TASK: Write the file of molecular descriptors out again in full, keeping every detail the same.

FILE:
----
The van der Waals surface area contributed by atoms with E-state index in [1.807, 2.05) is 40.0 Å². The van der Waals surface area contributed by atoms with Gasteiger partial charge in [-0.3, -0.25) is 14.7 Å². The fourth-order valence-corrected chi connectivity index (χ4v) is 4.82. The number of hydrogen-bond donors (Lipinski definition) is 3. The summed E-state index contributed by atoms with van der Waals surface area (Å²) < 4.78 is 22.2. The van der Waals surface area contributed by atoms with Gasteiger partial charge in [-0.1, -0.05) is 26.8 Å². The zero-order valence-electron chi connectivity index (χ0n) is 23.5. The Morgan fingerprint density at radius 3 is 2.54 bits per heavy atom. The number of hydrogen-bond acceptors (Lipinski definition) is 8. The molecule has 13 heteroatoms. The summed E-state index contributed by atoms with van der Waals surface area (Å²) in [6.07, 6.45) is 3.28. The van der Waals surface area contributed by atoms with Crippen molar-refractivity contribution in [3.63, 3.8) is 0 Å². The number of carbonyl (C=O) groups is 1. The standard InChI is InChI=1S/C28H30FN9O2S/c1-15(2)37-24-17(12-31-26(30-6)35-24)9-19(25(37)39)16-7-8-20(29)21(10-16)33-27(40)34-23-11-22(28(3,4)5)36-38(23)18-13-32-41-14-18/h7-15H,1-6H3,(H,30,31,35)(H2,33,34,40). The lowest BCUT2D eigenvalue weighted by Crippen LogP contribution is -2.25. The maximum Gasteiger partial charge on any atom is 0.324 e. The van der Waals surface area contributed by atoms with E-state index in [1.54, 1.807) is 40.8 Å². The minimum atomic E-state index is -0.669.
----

The van der Waals surface area contributed by atoms with E-state index in [1.807, 2.05) is 40.0 Å². The van der Waals surface area contributed by atoms with Gasteiger partial charge in [-0.3, -0.25) is 14.7 Å². The fourth-order valence-corrected chi connectivity index (χ4v) is 4.82. The number of hydrogen-bond donors (Lipinski definition) is 3. The summed E-state index contributed by atoms with van der Waals surface area (Å²) < 4.78 is 22.2. The van der Waals surface area contributed by atoms with Gasteiger partial charge in [-0.1, -0.05) is 26.8 Å². The zero-order valence-electron chi connectivity index (χ0n) is 23.5. The Morgan fingerprint density at radius 3 is 2.54 bits per heavy atom. The number of hydrogen-bond acceptors (Lipinski definition) is 8. The molecule has 13 heteroatoms. The summed E-state index contributed by atoms with van der Waals surface area (Å²) in [6.07, 6.45) is 3.28. The van der Waals surface area contributed by atoms with Crippen molar-refractivity contribution in [3.63, 3.8) is 0 Å². The number of carbonyl (C=O) groups is 1. The standard InChI is InChI=1S/C28H30FN9O2S/c1-15(2)37-24-17(12-31-26(30-6)35-24)9-19(25(37)39)16-7-8-20(29)21(10-16)33-27(40)34-23-11-22(28(3,4)5)36-38(23)18-13-32-41-14-18/h7-15H,1-6H3,(H,30,31,35)(H2,33,34,40). The lowest BCUT2D eigenvalue weighted by Crippen LogP contribution is -2.25. The maximum Gasteiger partial charge on any atom is 0.324 e. The van der Waals surface area contributed by atoms with E-state index in [1.54, 1.807) is 40.8 Å². The minimum atomic E-state index is -0.669.